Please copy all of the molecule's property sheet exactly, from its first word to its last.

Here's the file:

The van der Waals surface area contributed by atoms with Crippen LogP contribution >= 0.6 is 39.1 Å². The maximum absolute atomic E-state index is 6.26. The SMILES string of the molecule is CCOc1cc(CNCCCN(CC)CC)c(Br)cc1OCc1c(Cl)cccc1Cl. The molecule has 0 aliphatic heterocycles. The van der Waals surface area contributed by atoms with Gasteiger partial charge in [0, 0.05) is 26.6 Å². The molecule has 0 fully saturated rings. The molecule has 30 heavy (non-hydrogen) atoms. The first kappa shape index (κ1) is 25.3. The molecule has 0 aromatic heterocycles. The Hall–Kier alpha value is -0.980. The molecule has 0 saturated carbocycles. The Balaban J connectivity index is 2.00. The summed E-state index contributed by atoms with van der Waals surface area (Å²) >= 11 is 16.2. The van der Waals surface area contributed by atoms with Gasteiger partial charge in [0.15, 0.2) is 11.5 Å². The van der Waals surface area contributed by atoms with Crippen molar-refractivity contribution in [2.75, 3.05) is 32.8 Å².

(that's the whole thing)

The van der Waals surface area contributed by atoms with Crippen LogP contribution >= 0.6 is 39.1 Å². The maximum absolute atomic E-state index is 6.26. The SMILES string of the molecule is CCOc1cc(CNCCCN(CC)CC)c(Br)cc1OCc1c(Cl)cccc1Cl. The molecule has 0 aliphatic heterocycles. The van der Waals surface area contributed by atoms with Gasteiger partial charge in [0, 0.05) is 26.6 Å². The molecule has 0 fully saturated rings. The molecule has 30 heavy (non-hydrogen) atoms. The first kappa shape index (κ1) is 25.3. The molecule has 0 aromatic heterocycles. The Hall–Kier alpha value is -0.980. The molecule has 0 saturated carbocycles. The Balaban J connectivity index is 2.00. The summed E-state index contributed by atoms with van der Waals surface area (Å²) >= 11 is 16.2. The van der Waals surface area contributed by atoms with Gasteiger partial charge in [0.15, 0.2) is 11.5 Å². The van der Waals surface area contributed by atoms with Crippen molar-refractivity contribution in [2.75, 3.05) is 32.8 Å².